It was sometimes suggested that we inflated the significance of the dole and local struggles around it. Certainly we seemed to write a lot of articles about it! This was for a number of reasons.
First, we saw the changes taking place in the benefits system as important in the general restructuring happening at the time, especially in relation to the theory of the ‘refusal of work’ that had been developed in the years previously.

Second, we like many of our friends and comrades had been on the dole for long periods through the 1980s and 90s. We were involved in a crucial argument about how to fight the threatened changes. Many of those in the nationwide network of groups campaigning against the reforms to the dole shared an adherence to individualistic anarchist strategies based on the accumulated experience of oppression and resistance in JobCentres. Favoured methods included giving advice to individual claimants on how to avoid crap jobs and penalties (‘duck and dive’), and targeting individual JobCentre workers. Against these method (which in fact many claimants do anyway) we argued that collective action was needed. In particular, claimants themselves were too small and weak on their own and needed to coordinate opposition with JobCentre workers who were themselves in dispute with their management. Indeed, we saw in the arguments for ‘duck and dive’ and tactics to threaten JobCentre-workers9 (which were largely all bluster anyway) the way in which features of the original ‘refusal of work’ had now become a rigid doctrine standing in the way of practical resistance. This version of ‘the refusal of work’ was not based on a revolutionary class analysis, but was rather a militant sectional position-statement of claimants against those slightly more powerful than themselves.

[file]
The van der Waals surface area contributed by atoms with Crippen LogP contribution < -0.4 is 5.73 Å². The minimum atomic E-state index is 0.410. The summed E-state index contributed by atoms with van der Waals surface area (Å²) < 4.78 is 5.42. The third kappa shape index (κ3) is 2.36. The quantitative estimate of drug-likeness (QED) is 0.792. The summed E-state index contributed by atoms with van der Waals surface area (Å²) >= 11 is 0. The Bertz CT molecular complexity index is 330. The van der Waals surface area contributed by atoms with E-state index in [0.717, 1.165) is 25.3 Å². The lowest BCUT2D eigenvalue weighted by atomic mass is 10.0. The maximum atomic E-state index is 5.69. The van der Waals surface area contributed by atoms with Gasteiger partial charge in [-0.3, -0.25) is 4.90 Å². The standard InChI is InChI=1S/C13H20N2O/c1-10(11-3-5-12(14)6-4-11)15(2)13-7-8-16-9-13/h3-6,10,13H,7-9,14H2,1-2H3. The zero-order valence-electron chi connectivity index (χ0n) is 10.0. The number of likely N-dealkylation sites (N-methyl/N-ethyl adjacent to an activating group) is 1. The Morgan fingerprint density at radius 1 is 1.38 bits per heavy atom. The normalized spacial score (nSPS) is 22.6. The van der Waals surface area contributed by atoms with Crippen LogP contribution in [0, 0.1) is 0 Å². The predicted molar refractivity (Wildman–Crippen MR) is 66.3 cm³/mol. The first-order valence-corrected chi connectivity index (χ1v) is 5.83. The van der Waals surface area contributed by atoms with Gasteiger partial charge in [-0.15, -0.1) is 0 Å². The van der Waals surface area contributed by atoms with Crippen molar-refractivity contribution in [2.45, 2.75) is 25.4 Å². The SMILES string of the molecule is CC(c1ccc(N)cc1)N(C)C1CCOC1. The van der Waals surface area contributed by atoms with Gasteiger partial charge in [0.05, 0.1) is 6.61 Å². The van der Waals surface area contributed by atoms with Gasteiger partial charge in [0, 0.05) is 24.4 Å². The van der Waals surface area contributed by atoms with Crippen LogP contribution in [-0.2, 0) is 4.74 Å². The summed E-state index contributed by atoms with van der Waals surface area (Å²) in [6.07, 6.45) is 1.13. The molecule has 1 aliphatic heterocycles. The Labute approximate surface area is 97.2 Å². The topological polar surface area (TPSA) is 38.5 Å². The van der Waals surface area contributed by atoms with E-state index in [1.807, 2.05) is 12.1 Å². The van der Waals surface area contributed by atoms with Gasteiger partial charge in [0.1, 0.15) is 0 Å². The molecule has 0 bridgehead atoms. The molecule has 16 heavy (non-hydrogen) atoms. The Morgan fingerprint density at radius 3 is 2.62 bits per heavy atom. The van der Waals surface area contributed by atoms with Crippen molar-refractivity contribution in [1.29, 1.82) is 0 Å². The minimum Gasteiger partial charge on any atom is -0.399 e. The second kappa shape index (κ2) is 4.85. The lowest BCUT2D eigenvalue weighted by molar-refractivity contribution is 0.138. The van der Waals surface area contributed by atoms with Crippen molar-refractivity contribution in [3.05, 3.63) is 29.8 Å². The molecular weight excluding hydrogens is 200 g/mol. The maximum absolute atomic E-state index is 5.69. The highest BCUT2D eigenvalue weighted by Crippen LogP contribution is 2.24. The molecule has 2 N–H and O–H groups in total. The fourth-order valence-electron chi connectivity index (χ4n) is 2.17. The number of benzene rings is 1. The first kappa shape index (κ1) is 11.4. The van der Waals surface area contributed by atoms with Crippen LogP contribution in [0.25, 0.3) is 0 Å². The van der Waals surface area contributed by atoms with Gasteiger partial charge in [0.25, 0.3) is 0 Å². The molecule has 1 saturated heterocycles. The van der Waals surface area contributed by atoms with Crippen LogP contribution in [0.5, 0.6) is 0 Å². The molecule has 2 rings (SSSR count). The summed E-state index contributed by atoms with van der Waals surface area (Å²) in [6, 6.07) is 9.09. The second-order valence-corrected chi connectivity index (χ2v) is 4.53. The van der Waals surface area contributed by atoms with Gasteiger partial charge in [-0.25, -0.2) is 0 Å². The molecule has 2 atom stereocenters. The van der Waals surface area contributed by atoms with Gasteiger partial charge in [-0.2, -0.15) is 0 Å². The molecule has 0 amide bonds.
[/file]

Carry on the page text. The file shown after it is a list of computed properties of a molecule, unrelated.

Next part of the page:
As well as arguing with fellow claimants in the nationwide campaign, we were also involved in arguments with other claimant activists who seemed to be involved in every other campaign but that around the dole. In the 1980s the dole was the activists’ grant. The activists of the 1990s too tried to use the dole in this way. As we say in the ‘Dole autonomy’ article, you could not squat up a tree full-time to block a road unless there was a liveable unemployed benefit system to sustain you. What frustrated us at the time was that many of those who relied so heavily on this ‘grant’ didn’t seemed to recognise that it should therefore be the focus of their struggles – at least not until too late. The fact that so many people privileged others’ struggles (for example, in Papua New Guinea – or anywhere but at home), seeing them as somehow ‘more deserving’ than their own needs was evidence that the dead-end of liberal moralism we had fought against was still a major influence. Indeed, the individualizing experience of the dole, and the personalized lifestyles that flourished on it, both encouraged such liberalism.